For nearly three decades, Arthur Fellig — otherwise known as “Weegee” — ruled the world of Manhattan street photography. In the late 1940s, Weegee began experimenting with photographic manipulation. His subjects were often film stars, world leaders both past and present, and figures of the art world.
He used several methods to create these “distortions,” including melting copy negatives and replacing his lens with a kaleidoscope. The results are jarring caricatures of well-known faces that make us examine the notion of celebrity in a whole new way.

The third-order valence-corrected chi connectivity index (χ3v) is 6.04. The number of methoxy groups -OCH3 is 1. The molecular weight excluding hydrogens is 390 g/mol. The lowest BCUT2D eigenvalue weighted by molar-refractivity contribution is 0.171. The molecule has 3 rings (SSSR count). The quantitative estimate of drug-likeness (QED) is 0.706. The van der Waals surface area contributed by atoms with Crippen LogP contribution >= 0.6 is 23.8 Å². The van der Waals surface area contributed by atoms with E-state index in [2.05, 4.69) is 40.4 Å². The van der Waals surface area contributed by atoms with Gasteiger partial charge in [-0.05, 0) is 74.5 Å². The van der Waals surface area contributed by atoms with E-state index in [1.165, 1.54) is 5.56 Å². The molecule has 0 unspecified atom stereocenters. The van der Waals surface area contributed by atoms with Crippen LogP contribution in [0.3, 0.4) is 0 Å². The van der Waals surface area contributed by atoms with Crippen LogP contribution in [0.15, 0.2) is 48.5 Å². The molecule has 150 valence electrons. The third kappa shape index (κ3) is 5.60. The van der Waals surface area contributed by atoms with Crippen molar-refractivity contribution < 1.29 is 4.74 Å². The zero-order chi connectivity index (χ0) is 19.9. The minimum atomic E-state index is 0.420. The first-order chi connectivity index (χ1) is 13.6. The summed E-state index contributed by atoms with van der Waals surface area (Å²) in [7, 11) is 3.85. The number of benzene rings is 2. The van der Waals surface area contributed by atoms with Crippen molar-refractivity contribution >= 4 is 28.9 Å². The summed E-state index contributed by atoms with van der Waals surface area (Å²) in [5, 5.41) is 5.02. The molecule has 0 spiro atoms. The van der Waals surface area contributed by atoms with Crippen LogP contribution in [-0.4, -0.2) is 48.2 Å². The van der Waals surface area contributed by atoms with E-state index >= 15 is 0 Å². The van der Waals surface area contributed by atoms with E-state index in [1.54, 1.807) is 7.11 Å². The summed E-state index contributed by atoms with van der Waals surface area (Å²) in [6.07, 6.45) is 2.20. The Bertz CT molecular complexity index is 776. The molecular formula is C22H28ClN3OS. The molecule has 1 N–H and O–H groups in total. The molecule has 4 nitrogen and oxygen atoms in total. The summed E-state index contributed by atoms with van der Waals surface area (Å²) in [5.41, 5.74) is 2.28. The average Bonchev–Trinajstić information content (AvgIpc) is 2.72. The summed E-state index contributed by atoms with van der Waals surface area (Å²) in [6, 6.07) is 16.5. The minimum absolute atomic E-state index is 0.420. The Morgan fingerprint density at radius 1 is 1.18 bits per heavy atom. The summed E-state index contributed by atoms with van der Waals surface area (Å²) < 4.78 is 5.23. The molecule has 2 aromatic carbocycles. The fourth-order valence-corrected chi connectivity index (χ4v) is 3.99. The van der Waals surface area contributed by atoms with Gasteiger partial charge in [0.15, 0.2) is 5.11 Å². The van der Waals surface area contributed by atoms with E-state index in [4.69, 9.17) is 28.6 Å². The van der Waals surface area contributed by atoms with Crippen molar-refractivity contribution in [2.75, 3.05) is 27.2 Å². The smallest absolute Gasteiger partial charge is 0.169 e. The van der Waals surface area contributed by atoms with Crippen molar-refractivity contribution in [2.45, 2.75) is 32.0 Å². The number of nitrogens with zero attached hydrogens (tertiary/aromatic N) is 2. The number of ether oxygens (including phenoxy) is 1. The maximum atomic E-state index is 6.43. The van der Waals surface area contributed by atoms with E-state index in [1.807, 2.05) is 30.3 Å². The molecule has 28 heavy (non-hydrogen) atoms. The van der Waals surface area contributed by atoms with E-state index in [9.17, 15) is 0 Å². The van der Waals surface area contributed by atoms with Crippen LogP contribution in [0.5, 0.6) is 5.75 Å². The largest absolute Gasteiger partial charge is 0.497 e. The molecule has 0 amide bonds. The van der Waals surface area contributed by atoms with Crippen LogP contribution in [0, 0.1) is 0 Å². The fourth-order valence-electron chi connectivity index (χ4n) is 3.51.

Want to accent a prominent feature such as the eyes or jaw in a photo caricature? Using distorted sheet plastic as a supplementary camera lens will do it.
Take a clear sheet 1/16 to 1/2-inch thick, heat it in an aluminum foil pan, twist it with gloved hands and dunk it in cold water. Then turn it before the subject, looking through for the desired effect. Repeat the heating and twisting if necessary. Once you have the effect, take the photo through the plastic.
Some remarkable results are illustrated.
|Charles de Gaulle|